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"Treasury Proposes New Transparency Rule to Identify “Beneficial Owners” of Accounts – Comments Due October 3rd," Crowell & Moring's Public Policy Bulletin

August 18, 2014

Co-Authors: Cari N. Stinebower and Edward Goetz.

The Financial Crimes Enforcement Network (FinCEN), published a Notice of Proposed Rulemaking (NPR) to amend the Bank Secrecy Act (BSA) with a new Customer Due Diligence (CDD) requirement for certain Financial Institutions (FI) to identify and verify the identity of beneficial owners of legal entity customers. This long-awaited NPR is the result of the Announced Notice of Proposed Rulemaking, published on February 29, 2012, and subsequent industry sector round tables in order to strike a balance between law enforcement’s desire for additional beneficial ownership information and a reasonable burden on financial institutions to collect and maintain additional beneficial ownership information.

Treasury Secretary Jack Lew acknowledged the NPR sounds very technical, but that it is necessary because “banks and brokerages often do not know the identity of the people behind the businesses that open accounts.” He added, “This makes it easier for financial criminals, terrorist financiers, and sanctions busters to move and launder their dirty money through anonymous shell companies, front companies, and other types of legal entities.” This NPR is the result of much outreach with the private sector through industry round tables and is intended to establish a single set of requirements rather than leaving the CDD process up to individual industry sectors to develop and define.

A beneficial owner is “the natural person(s) who ultimately owns or controls a customer and/or the person on whose behalf a transaction is being conducted. It also incorporates those persons who exercise ultimate effective control over a legal person or arrangement.”

Although the NPR requires an FI to verify the identity of the beneficial owner, it does not require the verification of their status as beneficial owners. This requirement is designed to provide law enforcement with additional needed information for investigation purposes while limiting additional burdens on covered financial institutions.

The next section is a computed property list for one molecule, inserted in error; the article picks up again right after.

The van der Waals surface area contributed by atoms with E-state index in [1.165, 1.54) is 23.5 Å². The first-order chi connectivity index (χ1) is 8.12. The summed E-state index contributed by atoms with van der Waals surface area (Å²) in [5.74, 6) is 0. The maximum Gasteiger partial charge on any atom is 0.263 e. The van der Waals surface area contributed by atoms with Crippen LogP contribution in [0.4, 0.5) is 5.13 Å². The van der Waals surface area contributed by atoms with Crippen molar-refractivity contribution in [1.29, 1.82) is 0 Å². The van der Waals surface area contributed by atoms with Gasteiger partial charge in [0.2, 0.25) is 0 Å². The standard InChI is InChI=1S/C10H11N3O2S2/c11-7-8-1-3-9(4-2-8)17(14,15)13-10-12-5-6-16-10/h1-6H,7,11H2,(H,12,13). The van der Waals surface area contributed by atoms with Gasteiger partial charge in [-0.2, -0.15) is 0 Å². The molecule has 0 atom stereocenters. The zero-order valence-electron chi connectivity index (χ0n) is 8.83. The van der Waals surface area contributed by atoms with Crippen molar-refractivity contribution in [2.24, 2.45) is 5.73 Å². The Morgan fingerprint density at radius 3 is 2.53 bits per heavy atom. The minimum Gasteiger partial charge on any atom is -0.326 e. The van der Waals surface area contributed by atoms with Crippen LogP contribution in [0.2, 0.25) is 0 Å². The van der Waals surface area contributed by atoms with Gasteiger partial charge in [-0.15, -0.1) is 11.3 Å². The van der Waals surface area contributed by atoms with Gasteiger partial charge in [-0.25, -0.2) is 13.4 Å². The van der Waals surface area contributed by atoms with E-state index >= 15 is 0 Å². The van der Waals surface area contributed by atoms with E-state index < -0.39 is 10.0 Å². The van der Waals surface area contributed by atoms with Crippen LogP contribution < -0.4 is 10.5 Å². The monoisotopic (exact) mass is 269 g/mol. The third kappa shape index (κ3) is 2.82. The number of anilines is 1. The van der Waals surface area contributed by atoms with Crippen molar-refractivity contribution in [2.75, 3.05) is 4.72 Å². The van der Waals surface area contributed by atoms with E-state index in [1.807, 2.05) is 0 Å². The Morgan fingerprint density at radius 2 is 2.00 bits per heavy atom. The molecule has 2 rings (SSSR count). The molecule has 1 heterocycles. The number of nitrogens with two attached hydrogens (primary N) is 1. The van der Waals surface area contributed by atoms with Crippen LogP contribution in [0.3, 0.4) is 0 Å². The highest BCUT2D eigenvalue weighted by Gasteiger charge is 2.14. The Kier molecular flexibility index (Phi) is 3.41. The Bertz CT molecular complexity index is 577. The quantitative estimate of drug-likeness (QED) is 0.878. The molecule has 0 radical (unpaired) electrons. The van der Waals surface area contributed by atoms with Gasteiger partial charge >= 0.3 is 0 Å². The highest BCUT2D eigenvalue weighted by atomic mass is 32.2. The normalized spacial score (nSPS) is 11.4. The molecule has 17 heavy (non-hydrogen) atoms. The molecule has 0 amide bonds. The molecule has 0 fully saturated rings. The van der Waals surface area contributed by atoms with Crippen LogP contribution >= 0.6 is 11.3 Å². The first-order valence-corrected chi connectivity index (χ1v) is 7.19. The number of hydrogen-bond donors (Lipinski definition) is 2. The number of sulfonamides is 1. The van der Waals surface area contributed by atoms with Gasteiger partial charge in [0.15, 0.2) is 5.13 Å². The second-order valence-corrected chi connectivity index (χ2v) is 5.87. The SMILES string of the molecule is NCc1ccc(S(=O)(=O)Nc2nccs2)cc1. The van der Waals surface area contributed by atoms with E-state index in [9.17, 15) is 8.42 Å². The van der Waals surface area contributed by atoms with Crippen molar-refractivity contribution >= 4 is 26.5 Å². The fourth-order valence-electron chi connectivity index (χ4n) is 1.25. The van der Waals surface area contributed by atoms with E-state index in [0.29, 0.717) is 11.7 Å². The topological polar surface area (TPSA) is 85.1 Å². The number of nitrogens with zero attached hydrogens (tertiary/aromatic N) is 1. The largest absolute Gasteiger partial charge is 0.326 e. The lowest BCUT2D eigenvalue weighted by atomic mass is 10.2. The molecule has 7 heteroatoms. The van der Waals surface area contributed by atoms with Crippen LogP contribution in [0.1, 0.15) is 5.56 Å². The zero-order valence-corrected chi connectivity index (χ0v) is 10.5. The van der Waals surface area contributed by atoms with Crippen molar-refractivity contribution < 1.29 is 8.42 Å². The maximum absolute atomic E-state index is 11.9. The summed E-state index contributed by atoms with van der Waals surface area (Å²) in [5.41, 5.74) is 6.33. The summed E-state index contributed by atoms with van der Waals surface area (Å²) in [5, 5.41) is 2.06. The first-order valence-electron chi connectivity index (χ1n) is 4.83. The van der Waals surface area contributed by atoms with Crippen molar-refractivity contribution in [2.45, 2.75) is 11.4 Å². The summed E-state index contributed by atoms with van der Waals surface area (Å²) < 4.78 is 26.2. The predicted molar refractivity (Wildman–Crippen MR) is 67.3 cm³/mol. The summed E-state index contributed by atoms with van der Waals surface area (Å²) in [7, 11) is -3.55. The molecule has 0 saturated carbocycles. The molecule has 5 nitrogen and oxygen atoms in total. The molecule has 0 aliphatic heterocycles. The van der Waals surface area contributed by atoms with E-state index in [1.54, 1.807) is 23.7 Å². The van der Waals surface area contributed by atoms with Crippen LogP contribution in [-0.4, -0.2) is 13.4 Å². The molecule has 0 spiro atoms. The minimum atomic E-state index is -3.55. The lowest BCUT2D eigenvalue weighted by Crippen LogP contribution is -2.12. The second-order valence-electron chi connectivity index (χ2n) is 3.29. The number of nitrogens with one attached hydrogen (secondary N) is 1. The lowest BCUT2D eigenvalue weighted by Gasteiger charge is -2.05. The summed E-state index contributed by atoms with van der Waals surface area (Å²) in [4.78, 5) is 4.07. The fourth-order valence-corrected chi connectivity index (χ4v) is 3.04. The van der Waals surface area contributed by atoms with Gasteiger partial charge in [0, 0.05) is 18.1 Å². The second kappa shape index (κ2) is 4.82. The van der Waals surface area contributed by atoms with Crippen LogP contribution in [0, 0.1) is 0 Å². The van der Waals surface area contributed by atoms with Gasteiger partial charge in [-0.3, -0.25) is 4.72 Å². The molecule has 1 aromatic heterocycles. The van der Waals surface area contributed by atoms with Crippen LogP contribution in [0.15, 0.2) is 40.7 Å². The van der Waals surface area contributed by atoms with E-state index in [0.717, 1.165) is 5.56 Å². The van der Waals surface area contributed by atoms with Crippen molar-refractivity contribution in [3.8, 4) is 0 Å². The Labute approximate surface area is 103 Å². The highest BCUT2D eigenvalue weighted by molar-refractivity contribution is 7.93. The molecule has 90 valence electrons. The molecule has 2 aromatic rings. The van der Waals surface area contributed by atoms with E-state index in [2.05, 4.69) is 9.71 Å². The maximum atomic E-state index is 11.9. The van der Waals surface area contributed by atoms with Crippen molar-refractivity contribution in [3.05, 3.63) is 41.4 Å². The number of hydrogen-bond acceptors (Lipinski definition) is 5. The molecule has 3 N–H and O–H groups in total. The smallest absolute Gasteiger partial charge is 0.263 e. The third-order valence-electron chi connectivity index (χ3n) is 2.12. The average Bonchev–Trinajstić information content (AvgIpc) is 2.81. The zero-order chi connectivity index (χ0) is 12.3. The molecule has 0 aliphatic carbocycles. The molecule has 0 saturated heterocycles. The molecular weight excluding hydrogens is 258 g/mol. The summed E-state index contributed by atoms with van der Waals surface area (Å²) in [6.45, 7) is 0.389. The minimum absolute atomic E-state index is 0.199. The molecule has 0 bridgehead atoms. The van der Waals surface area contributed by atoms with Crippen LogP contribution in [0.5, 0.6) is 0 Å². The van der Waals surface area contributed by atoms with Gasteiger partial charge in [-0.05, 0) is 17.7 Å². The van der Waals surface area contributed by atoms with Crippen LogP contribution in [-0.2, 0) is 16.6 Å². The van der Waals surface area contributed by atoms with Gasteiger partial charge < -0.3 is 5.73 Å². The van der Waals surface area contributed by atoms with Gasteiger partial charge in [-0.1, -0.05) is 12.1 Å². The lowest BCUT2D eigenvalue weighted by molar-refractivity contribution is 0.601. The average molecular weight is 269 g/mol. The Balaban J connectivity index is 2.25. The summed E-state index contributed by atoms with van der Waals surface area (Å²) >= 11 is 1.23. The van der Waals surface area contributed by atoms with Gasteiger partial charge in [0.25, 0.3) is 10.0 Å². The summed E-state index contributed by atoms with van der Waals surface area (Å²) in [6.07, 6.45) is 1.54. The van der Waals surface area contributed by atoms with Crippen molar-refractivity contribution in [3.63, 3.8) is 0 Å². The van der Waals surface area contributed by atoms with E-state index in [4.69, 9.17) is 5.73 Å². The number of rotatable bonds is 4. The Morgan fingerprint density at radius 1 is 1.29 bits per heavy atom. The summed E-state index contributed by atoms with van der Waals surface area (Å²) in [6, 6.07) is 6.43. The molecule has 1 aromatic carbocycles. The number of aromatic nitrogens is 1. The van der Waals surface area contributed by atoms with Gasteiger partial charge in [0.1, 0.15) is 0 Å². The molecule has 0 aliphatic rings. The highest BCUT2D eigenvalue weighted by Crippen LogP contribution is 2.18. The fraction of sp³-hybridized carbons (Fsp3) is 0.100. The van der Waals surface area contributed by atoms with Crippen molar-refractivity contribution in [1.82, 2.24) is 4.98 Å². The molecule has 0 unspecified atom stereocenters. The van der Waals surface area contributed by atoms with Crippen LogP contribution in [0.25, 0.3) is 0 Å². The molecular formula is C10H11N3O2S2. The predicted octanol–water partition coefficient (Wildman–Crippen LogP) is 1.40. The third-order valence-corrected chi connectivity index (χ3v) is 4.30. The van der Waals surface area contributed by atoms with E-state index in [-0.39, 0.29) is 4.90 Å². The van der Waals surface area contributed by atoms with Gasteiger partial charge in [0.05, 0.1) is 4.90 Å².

Invoking FinCEN’s incremental rule making authority, the proposed rule will be limited to FIs with Customer Identification Programs (CIP). These include banks; brokers or dealers in securities; mutual funds; and futures commission merchants and introducing brokers in commodities.

An additional aspect of this change is Treasury’s desire to harmonize what it considers the four “pillars” of Customer Due Diligence within existing Anti-Money Laundering (AML) programs. The beneficial ownerships proposal is one of these.

The others are: (1) identifying and verifying the identity of customers; (2) understanding the nature and purpose of customer relationships; and (3) conducting ongoing monitoring to maintain and update customer information and to identify and report suspicious transactions. Number (1) is already part of every CIP requirements, so the AML program requirements would be amended to include numbers (2) and (3).

FinCEN believes these two requirements are substantively the same as those included within regulations or rules issued by federal functional regulatory agencies and self-regulatory organizations, and that formalizing these in AML programs will not add or change the covered FIs obligations. Comments to the NPR are due by October 3, 2014. Crowell’s attorneys can advise and assist FIs in how to best advocate their positions.